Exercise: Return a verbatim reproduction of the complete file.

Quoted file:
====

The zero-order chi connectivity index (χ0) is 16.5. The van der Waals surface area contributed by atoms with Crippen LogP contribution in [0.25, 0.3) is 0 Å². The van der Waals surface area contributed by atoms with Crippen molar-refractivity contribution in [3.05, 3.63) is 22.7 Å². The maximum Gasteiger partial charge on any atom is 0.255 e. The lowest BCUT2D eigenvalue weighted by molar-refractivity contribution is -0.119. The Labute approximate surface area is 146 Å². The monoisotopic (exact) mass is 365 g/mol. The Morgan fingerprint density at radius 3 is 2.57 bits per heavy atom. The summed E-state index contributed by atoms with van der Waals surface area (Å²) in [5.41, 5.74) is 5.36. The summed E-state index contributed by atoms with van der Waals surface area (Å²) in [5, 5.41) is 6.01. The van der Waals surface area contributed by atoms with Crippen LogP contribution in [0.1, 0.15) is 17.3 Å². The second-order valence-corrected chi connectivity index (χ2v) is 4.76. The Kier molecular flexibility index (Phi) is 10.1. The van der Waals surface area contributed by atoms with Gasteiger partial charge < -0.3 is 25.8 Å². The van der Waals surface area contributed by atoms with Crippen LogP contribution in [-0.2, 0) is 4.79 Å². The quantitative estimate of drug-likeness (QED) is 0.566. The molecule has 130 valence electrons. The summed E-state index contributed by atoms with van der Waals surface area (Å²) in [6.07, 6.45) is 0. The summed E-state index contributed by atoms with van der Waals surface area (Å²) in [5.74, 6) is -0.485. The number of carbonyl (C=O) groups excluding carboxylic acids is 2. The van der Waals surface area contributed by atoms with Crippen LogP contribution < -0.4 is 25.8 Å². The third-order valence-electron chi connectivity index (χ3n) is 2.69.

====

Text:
The zero-order chi connectivity index (χ0) is 16.5. The van der Waals surface area contributed by atoms with Crippen LogP contribution in [0.25, 0.3) is 0 Å². The van der Waals surface area contributed by atoms with Crippen molar-refractivity contribution in [3.05, 3.63) is 22.7 Å². The maximum Gasteiger partial charge on any atom is 0.255 e. The lowest BCUT2D eigenvalue weighted by molar-refractivity contribution is -0.119. The Labute approximate surface area is 146 Å². The monoisotopic (exact) mass is 365 g/mol. The Morgan fingerprint density at radius 3 is 2.57 bits per heavy atom. The summed E-state index contributed by atoms with van der Waals surface area (Å²) in [5.41, 5.74) is 5.36. The summed E-state index contributed by atoms with van der Waals surface area (Å²) in [5, 5.41) is 6.01. The van der Waals surface area contributed by atoms with Crippen LogP contribution in [0.1, 0.15) is 17.3 Å². The second-order valence-corrected chi connectivity index (χ2v) is 4.76. The Kier molecular flexibility index (Phi) is 10.1. The van der Waals surface area contributed by atoms with Gasteiger partial charge < -0.3 is 25.8 Å². The van der Waals surface area contributed by atoms with Crippen LogP contribution in [-0.2, 0) is 4.79 Å². The quantitative estimate of drug-likeness (QED) is 0.566. The molecule has 130 valence electrons. The summed E-state index contributed by atoms with van der Waals surface area (Å²) in [6.07, 6.45) is 0. The summed E-state index contributed by atoms with van der Waals surface area (Å²) in [5.74, 6) is -0.485. The number of carbonyl (C=O) groups excluding carboxylic acids is 2. The van der Waals surface area contributed by atoms with Crippen LogP contribution < -0.4 is 25.8 Å². The third-order valence-electron chi connectivity index (χ3n) is 2.69.